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Rains eased in the flood-hit city of Chennai in southern India on Friday, raising hopes that rescue efforts could pick up, after the death of 18 patients at a private hospital added to the official toll of 280 confirmed killed in the disaster.
The commercial airport of Chennai will also be partly opened on Saturday after being shut for the past three days, which should help move workers and relief materials badly needed in the city of six million.
Flood waters that had started to recede began rising again around noon after a new cloudburst that sent residents running for shelter under trees and in shopfronts. Parts of the flat, coastal city remained under as much as eight feet (2.5 meters) of water for a fourth day.
Many residents have spent days stranded on rooftops since more than 345 mm (14 inches) of rain fell over 24 hours on Dec. 1, the most since the British ruled the city in Tamil Nadu state, then known as Madras, 100 years ago.
India's fourth-largest city, Chennai has boomed in the 21st century as a center for vehicle factories and IT outsourcing. But trash-filled drains and building on lake beds in the rush to industrialization and prosperity has made it more prone to flooding.
Despite combined rescue efforts by the military and civilian emergency services, help has yet to reach many areas. Residents were angered by reports that authorities had released water from brimming lakes without much warning.
In one of the most shocking incidents, 18 patients in the intensive care unit of the MIOT International hospital have died since Wednesday, Health Secretary J. Radhakrishnan said, after floods took out generators running life-support systems. An enquiry will be conducted into the tragedy, he said.
Military helicopters dropped food to residents stranded on rooftops and the defense ministry doubled to 4,000 the number of soldiers deployed to help the rescue effort.
Facing criticism for its handling of the crisis, a battery of senior Tamil Nadu officials defended the government at a press conference at the state's water-logged headquarters on Friday evening.
They said authorities have so far evacuated 127,580 people. More than half of them from banks of rivers are now sheltered in relief camps and are being treated for fever and infections to prevent an epidemic.
V. Raghunathan, 60, a manager at an interior design company living in southern Chennai, complained about the lack of warning before flood gates were opened on some of Chennai's 30 waterways.
"The authorities didn't give us adequate information about water being released from a nearby lake. Before we could take action my car had sunk and I had to move to the first floor of my apartment."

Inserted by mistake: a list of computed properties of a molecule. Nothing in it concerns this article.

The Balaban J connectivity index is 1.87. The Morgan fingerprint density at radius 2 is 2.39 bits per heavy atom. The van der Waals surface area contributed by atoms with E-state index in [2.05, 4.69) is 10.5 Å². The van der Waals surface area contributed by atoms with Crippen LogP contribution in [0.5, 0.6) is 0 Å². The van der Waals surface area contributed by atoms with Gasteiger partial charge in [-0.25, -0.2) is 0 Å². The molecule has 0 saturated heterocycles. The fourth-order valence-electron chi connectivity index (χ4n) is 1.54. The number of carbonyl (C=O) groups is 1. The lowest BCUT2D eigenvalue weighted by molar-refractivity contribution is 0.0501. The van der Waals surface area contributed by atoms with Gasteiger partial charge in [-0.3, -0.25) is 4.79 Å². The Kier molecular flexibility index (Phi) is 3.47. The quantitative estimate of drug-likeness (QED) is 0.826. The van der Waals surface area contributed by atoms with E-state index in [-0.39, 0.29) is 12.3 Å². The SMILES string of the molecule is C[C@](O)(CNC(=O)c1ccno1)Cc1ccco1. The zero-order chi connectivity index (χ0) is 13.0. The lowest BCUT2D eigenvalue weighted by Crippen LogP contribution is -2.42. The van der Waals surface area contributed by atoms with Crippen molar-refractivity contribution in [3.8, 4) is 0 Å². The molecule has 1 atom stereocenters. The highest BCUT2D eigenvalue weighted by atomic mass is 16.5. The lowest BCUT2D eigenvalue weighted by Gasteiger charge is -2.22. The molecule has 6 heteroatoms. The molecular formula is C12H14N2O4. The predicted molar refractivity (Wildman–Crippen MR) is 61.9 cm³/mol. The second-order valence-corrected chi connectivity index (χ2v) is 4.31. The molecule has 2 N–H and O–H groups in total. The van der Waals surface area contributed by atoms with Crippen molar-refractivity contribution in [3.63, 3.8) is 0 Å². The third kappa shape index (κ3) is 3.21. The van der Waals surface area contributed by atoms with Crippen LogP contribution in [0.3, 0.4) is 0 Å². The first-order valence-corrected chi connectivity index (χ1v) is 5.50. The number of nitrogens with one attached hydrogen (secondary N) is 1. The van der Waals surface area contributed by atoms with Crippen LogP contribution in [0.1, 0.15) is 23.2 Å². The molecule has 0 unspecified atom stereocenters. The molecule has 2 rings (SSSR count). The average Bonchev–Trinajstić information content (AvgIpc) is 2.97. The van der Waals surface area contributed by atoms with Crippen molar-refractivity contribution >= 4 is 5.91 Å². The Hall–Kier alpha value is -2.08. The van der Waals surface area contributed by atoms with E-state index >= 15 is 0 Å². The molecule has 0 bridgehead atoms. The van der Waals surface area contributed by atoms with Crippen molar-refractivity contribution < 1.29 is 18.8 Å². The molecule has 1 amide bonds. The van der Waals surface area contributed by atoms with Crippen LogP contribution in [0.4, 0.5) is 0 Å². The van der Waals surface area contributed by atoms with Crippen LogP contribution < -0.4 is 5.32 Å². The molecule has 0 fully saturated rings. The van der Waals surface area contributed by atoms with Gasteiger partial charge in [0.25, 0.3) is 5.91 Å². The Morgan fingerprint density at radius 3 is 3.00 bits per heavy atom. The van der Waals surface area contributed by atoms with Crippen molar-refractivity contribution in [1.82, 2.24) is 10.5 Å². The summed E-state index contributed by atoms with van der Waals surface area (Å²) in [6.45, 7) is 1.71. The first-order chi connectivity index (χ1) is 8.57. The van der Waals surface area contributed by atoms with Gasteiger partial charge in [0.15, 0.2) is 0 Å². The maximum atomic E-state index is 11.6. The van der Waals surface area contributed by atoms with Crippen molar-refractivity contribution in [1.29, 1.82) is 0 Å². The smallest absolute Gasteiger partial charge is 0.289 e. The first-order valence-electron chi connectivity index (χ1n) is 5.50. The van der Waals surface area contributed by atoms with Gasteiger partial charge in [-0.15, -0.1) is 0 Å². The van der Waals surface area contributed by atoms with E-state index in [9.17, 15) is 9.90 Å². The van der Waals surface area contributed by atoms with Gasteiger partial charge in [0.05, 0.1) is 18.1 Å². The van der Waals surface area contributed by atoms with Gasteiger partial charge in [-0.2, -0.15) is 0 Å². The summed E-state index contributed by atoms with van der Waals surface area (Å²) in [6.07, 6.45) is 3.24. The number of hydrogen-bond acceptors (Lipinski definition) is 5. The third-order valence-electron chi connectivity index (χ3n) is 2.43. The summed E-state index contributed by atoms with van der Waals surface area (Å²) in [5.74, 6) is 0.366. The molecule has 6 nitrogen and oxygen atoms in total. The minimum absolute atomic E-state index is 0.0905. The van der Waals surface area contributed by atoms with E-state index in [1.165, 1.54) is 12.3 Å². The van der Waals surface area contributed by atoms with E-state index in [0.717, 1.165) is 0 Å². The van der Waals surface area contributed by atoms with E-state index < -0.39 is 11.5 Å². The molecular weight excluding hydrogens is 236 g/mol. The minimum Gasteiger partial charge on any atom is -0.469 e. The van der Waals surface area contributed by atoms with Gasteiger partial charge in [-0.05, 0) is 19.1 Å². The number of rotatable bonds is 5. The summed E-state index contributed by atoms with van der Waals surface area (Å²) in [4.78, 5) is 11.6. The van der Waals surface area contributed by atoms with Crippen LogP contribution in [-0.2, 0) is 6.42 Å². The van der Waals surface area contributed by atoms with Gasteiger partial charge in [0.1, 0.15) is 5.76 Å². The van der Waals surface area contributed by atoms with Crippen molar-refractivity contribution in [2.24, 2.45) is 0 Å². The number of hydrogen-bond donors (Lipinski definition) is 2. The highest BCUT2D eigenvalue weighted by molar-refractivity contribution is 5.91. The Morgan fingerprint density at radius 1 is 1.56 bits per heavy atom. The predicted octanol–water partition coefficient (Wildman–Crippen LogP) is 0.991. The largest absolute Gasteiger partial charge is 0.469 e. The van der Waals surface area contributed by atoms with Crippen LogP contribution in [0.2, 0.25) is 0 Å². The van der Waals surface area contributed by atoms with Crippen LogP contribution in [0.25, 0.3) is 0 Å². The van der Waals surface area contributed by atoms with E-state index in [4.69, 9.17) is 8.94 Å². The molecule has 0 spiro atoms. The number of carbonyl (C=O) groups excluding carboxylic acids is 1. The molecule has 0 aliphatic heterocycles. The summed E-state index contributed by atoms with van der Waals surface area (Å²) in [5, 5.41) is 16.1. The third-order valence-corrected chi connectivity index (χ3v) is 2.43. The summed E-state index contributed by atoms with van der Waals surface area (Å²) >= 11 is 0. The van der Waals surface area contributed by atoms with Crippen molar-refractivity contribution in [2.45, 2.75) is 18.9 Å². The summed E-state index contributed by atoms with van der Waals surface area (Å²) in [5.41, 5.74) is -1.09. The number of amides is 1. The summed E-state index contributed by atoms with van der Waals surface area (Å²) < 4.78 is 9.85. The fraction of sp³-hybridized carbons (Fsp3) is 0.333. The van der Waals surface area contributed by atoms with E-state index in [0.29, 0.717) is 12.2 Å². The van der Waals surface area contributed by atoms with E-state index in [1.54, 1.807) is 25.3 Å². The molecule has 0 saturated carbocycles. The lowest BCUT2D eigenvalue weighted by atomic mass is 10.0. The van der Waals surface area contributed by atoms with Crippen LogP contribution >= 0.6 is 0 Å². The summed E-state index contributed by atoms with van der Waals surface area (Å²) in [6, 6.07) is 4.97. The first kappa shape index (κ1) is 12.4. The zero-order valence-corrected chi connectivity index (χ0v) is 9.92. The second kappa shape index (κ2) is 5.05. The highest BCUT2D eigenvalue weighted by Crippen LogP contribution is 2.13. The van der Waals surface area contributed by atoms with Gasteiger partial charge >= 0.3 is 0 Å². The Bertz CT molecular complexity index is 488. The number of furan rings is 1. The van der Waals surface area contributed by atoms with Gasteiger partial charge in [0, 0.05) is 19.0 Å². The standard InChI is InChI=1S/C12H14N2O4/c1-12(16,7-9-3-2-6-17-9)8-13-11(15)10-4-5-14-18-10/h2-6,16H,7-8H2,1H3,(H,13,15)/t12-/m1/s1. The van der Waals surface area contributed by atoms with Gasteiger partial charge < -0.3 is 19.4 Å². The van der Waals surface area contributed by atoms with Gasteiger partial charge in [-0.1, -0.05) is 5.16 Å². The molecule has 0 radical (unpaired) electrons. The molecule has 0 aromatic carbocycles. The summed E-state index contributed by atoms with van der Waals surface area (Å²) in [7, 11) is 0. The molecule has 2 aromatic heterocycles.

The Tamil Nadu public works department said it did issue warnings, but the information apparently did not reach the public because of a breakdown in media and phone communications. The Chennai edition of The Hindu newspaper did not go to press on Thursday, apparently for the first time in 137 years.
The government restored some commercial flights to a naval air base near the city, and the Airports Authority of India said the Chennai airport would be open for day-time operations for relief flights.
Car factories that export around the world, however, stayed shut.
Affected carmakers such as Renault, Nissan Motor Hyundai Motor and component maker Apollo Tyres will decide on Saturday whether to resume production. BMW will keep a plant closed until Dec. 7.
A steadily rising number of families sought safety on the city's Basion Bridge flyover, many of them slum dwellers whose homes had been washed away. They sat in the open, carrying little bundles of prized possessions - soiled rupee notes and identity cards.
A small van that arrived at the top of the flyover bearing water packets and biscuits was immediately overrun by people desperate for relief.
Rajarwadi, who sold vegetables by the roadside, managed to grab a packet of biscuits for her daughter. She hadn't seen any government officials helping people camped out on the busy flyover on Thursday even though it was in the middle of the city.
Jose Sebastian, the head of a local construction company, said the biggest worry for his volunteer group was areas where the water level was too high for them to deliver food.
"We feel rather helpless," he said. "We have lots of food, we have volunteers ready to go, but we don't have the boats."
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